Timbre #31: Good Health

You are the worst. A lost cause. A smaller amount than absolutely nothing. You actually owe me some money for having to put up with the burden of your worthlessness.

And we are all very proud.

The shittiness you possess is something that cannot be faked. It’s so real that there can be no imitators, no pretenders, no one can be that bad. No one wants to be that bad.

And you couldn’t care less.

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Care less? Nolan Johnson’s got you covered. Photo: Matt Price

Look around at what really catches your eye. It’s not just the new for new’s sake. Usually it’s the unapologetic, the naïve, the stupidly brilliant, and the work they produce that really are the greatest.

Mechanics who try their hand at poetry. The tone-deaf friends who start a band. Color blind screen printers. The starving artist turned businessman. The CEO turned bread baker.

And of course … there’s you.

You really fucking suck. Skateboarding couldn’t be more difficult. Your scene is terrible. You maybe have one or two friends. No money. No job. Your set-up is completely ground down to a splintered nub. You have no earthly way of knowing which way it is you’re going …

“The only thing that interferes with my learning is my education.” —Albert Einstein

But the Sex Pistols couldn’t play for shit. Pablo Picasso was an asshole. Nelson Mandela was a stubborn and lowly inmate. Einstein was a C student.

You won’t know it as you’re living it, but if you could ask yourself one question, just to confirm that you’re on the path of complete and total dreadfulness, it might be this: Is what I’m doing so good and fun and interesting and satisfying that I don’t care if I fail, if I look stupid, or even if I ever succeed? No matter the answer, you will never be able to inquire within until the time for such wonder has passed. It doesn’t matter, though. You wouldn’t ask even if you could.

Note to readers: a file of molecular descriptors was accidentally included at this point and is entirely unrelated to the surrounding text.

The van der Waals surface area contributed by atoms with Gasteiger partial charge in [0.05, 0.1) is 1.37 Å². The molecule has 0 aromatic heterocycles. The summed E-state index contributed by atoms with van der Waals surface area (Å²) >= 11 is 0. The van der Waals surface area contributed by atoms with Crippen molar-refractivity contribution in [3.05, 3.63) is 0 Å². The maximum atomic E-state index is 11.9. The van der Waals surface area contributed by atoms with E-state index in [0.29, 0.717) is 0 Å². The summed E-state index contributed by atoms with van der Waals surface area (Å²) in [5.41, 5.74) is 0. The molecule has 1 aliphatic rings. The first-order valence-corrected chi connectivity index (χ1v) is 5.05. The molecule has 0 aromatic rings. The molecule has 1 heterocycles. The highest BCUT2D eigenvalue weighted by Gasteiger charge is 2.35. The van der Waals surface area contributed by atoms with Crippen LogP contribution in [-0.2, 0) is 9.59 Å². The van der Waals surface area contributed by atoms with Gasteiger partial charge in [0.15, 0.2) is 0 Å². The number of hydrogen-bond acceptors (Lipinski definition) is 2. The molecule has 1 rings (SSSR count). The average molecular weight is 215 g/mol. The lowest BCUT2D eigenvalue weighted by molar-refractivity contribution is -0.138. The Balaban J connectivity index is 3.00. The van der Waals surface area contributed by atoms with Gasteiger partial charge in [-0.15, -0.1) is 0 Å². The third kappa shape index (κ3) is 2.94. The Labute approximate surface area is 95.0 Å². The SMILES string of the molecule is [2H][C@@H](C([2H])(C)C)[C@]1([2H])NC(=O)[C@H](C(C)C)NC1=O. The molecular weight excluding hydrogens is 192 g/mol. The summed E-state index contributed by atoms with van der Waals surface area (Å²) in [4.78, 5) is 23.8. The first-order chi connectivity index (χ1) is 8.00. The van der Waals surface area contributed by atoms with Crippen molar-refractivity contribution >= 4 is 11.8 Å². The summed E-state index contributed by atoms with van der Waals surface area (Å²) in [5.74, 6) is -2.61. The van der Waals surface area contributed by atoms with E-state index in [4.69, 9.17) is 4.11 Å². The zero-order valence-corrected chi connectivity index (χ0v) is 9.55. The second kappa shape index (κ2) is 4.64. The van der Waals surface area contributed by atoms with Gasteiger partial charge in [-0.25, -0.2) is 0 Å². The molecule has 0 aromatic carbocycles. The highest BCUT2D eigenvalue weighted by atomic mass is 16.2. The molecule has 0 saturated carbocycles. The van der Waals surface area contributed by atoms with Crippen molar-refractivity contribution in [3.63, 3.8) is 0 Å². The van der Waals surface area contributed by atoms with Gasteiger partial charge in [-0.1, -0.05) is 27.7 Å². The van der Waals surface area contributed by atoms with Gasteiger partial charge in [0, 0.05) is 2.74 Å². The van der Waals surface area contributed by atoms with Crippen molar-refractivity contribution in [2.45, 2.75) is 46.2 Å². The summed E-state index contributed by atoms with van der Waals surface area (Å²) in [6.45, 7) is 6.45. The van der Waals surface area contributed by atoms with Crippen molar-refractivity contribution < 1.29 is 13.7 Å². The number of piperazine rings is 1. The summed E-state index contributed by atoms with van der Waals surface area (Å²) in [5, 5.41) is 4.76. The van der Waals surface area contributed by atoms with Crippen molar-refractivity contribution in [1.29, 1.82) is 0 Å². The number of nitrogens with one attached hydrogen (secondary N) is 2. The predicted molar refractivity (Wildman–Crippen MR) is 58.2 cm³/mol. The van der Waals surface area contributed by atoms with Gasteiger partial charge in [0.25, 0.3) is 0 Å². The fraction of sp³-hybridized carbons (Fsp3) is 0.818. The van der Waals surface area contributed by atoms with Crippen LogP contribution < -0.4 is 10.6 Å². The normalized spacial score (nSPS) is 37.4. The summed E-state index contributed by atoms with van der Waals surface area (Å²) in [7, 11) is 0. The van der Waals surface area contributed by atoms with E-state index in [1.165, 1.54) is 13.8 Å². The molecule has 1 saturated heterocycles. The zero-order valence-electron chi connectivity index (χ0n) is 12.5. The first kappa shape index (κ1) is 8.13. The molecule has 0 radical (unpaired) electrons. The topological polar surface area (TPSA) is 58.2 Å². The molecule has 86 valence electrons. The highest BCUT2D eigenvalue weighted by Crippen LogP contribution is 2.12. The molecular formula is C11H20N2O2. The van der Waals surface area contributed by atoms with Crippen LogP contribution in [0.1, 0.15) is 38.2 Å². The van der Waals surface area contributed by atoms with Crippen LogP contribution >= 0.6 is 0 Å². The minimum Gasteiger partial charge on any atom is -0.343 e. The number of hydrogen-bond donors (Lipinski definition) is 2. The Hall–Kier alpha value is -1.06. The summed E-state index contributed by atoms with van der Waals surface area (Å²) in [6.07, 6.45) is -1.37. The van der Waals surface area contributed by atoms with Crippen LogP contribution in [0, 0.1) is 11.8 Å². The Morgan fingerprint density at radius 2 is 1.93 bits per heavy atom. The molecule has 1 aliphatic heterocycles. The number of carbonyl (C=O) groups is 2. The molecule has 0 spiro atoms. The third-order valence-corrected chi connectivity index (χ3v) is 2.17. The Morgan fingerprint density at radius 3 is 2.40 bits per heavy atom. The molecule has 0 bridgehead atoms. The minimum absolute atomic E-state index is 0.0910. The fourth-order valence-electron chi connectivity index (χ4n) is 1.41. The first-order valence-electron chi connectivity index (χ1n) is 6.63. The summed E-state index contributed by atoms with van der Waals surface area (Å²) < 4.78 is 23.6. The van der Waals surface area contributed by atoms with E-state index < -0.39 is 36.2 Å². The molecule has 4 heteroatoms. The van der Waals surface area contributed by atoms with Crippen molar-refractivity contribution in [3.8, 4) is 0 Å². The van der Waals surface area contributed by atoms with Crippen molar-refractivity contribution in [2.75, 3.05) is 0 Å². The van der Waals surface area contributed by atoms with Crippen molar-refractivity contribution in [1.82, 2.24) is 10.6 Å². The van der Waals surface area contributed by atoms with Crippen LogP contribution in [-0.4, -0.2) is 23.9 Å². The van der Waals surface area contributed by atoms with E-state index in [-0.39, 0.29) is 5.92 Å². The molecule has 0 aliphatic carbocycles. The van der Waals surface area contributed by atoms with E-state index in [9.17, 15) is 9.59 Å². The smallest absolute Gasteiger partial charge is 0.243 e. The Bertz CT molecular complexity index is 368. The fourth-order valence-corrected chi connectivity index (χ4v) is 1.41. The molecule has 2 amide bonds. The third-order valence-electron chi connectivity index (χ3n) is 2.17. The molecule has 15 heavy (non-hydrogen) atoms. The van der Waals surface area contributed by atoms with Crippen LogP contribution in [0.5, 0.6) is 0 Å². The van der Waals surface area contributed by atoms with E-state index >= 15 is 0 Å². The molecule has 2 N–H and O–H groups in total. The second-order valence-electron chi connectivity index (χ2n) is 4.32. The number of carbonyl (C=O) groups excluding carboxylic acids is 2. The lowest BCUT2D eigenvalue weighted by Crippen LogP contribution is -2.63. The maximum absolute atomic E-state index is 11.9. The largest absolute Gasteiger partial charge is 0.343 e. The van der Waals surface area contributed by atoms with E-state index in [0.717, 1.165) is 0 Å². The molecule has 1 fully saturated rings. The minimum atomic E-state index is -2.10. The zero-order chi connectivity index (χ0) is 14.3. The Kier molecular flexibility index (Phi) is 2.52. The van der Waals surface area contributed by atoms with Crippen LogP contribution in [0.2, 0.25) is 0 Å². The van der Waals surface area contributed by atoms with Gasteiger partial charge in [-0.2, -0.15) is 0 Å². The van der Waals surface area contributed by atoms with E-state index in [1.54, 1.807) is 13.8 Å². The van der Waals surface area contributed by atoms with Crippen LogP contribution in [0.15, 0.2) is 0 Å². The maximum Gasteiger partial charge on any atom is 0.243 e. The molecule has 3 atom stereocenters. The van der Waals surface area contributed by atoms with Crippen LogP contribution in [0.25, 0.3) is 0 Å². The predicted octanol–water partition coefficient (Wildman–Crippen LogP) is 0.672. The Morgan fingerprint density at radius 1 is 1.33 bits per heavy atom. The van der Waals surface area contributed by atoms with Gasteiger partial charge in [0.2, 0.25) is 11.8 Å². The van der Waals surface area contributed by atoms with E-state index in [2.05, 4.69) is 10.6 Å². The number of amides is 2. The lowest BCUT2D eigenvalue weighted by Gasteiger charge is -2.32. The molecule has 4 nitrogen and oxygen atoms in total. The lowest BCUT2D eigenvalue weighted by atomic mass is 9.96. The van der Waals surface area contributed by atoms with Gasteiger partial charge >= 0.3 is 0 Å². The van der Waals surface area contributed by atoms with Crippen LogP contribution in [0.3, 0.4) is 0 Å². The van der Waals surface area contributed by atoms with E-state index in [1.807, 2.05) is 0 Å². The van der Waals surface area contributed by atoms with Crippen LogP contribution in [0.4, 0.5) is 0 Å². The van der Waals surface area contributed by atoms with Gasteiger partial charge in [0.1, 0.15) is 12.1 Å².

As people figure out what they’re doing they become more and more attractive. They start to smooth things out, make it look easy, and the tail eating begins. After a while they find themselves on cruise, going the speed limit, while the entire world grins in the comfort of a view that is never disturbed, never challenged, never soiled, and most importantly never slowed down or sped up.

Steady on, mate.

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Nora Vasconcellos explores the slidier aspects of this bullshitty world. Photo: Matt Price

Thinking that you know the way to an accidental path is as ridiculous as you are. Only slightly less absurd and equally dumfounding is trying to make things difficult. It’s hard—nearly impossible for some folks—to want to unlearn on purpose, but if you can figure that out, you’ll be the one who stays ahead of the game of worth vs. worthlessness and no one will ever believe that you are doing anything but complete and total bullshit.

This is good for a number of reasons—arguably, and maybe most practically, it’ll keep you free from the stifling wet blanket of a social order that’s more than happy to tell you how brainless you are or how clever you are depending on how it bests suits them. But the neatest thing of all is that by doing what you want, how you want it, and because you want to, it will become that much more of a reality. And believe it or not, in a world that wants nothing more than smooth waters and calming opiates and easy-to-digest-distractions, being as shitty as you want to be is a real blessing.


Ryan Lay acts in accordance with no wishes or commands. Step hop. Matt Price